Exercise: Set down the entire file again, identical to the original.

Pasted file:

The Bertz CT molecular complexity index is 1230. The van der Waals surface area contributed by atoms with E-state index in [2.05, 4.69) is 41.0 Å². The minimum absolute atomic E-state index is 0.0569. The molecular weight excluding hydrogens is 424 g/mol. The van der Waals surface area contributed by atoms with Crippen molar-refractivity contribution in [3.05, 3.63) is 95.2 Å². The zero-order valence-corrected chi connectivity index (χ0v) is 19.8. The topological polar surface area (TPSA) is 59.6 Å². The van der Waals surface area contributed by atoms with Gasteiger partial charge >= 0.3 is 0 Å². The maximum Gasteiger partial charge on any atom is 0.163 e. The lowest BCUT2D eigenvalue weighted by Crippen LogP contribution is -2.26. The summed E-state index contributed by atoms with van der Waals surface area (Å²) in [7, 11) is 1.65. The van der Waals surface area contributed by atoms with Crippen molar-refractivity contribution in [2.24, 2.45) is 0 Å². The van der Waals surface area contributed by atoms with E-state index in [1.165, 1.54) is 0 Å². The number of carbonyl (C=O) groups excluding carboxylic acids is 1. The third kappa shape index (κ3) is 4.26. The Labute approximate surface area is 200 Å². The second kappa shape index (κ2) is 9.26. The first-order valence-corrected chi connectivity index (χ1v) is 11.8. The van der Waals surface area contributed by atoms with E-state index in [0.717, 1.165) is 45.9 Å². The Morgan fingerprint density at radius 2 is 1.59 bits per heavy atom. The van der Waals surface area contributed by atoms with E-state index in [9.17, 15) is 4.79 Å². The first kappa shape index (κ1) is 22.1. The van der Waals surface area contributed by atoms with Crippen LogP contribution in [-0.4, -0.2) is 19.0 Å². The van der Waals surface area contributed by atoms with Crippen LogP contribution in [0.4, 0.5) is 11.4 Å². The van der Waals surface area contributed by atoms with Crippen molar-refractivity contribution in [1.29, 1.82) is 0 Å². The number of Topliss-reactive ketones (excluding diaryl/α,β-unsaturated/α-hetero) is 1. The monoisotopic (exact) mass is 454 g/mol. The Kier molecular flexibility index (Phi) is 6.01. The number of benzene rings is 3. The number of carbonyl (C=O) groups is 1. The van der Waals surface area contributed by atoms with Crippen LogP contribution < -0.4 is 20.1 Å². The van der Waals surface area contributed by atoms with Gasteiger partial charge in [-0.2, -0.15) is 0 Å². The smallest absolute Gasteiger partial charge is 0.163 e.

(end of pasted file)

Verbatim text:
The Bertz CT molecular complexity index is 1230. The van der Waals surface area contributed by atoms with E-state index in [2.05, 4.69) is 41.0 Å². The minimum absolute atomic E-state index is 0.0569. The molecular weight excluding hydrogens is 424 g/mol. The van der Waals surface area contributed by atoms with Crippen molar-refractivity contribution in [3.05, 3.63) is 95.2 Å². The zero-order valence-corrected chi connectivity index (χ0v) is 19.8. The topological polar surface area (TPSA) is 59.6 Å². The van der Waals surface area contributed by atoms with Gasteiger partial charge >= 0.3 is 0 Å². The maximum Gasteiger partial charge on any atom is 0.163 e. The lowest BCUT2D eigenvalue weighted by Crippen LogP contribution is -2.26. The summed E-state index contributed by atoms with van der Waals surface area (Å²) in [7, 11) is 1.65. The van der Waals surface area contributed by atoms with Crippen molar-refractivity contribution in [2.24, 2.45) is 0 Å². The van der Waals surface area contributed by atoms with E-state index in [1.165, 1.54) is 0 Å². The number of carbonyl (C=O) groups excluding carboxylic acids is 1. The third kappa shape index (κ3) is 4.26. The Labute approximate surface area is 200 Å². The second kappa shape index (κ2) is 9.26. The first-order valence-corrected chi connectivity index (χ1v) is 11.8. The van der Waals surface area contributed by atoms with E-state index in [0.717, 1.165) is 45.9 Å². The Morgan fingerprint density at radius 2 is 1.59 bits per heavy atom. The van der Waals surface area contributed by atoms with E-state index in [9.17, 15) is 4.79 Å². The first kappa shape index (κ1) is 22.1. The van der Waals surface area contributed by atoms with Crippen LogP contribution in [-0.4, -0.2) is 19.0 Å². The van der Waals surface area contributed by atoms with Crippen LogP contribution in [0.4, 0.5) is 11.4 Å². The van der Waals surface area contributed by atoms with Crippen molar-refractivity contribution in [1.29, 1.82) is 0 Å². The number of Topliss-reactive ketones (excluding diaryl/α,β-unsaturated/α-hetero) is 1. The monoisotopic (exact) mass is 454 g/mol. The Kier molecular flexibility index (Phi) is 6.01. The number of benzene rings is 3. The number of carbonyl (C=O) groups is 1. The van der Waals surface area contributed by atoms with Crippen LogP contribution < -0.4 is 20.1 Å². The van der Waals surface area contributed by atoms with Gasteiger partial charge in [-0.2, -0.15) is 0 Å². The smallest absolute Gasteiger partial charge is 0.163 e.